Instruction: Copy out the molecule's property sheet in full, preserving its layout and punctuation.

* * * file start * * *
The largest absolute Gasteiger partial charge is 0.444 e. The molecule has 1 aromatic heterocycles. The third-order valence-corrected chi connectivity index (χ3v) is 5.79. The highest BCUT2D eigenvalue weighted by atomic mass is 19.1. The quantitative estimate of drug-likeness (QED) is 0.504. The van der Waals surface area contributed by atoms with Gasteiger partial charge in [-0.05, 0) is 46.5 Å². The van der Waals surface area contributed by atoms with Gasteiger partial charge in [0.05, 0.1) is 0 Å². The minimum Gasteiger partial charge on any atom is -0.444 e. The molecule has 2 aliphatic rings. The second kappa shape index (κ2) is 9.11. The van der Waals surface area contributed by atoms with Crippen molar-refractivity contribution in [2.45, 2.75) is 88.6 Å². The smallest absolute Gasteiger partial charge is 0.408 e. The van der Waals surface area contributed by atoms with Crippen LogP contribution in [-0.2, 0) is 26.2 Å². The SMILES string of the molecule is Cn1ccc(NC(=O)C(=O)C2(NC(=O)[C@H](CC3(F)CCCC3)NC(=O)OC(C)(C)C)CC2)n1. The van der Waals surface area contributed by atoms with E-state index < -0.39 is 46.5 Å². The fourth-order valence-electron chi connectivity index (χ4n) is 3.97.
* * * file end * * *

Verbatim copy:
The largest absolute Gasteiger partial charge is 0.444 e. The molecule has 1 aromatic heterocycles. The third-order valence-corrected chi connectivity index (χ3v) is 5.79. The highest BCUT2D eigenvalue weighted by atomic mass is 19.1. The quantitative estimate of drug-likeness (QED) is 0.504. The van der Waals surface area contributed by atoms with Gasteiger partial charge in [-0.05, 0) is 46.5 Å². The van der Waals surface area contributed by atoms with Gasteiger partial charge in [0.05, 0.1) is 0 Å². The minimum Gasteiger partial charge on any atom is -0.444 e. The molecule has 2 aliphatic rings. The second kappa shape index (κ2) is 9.11. The van der Waals surface area contributed by atoms with Crippen molar-refractivity contribution in [2.45, 2.75) is 88.6 Å². The smallest absolute Gasteiger partial charge is 0.408 e. The van der Waals surface area contributed by atoms with Crippen LogP contribution in [-0.2, 0) is 26.2 Å². The SMILES string of the molecule is Cn1ccc(NC(=O)C(=O)C2(NC(=O)[C@H](CC3(F)CCCC3)NC(=O)OC(C)(C)C)CC2)n1. The van der Waals surface area contributed by atoms with E-state index < -0.39 is 46.5 Å². The fourth-order valence-electron chi connectivity index (χ4n) is 3.97.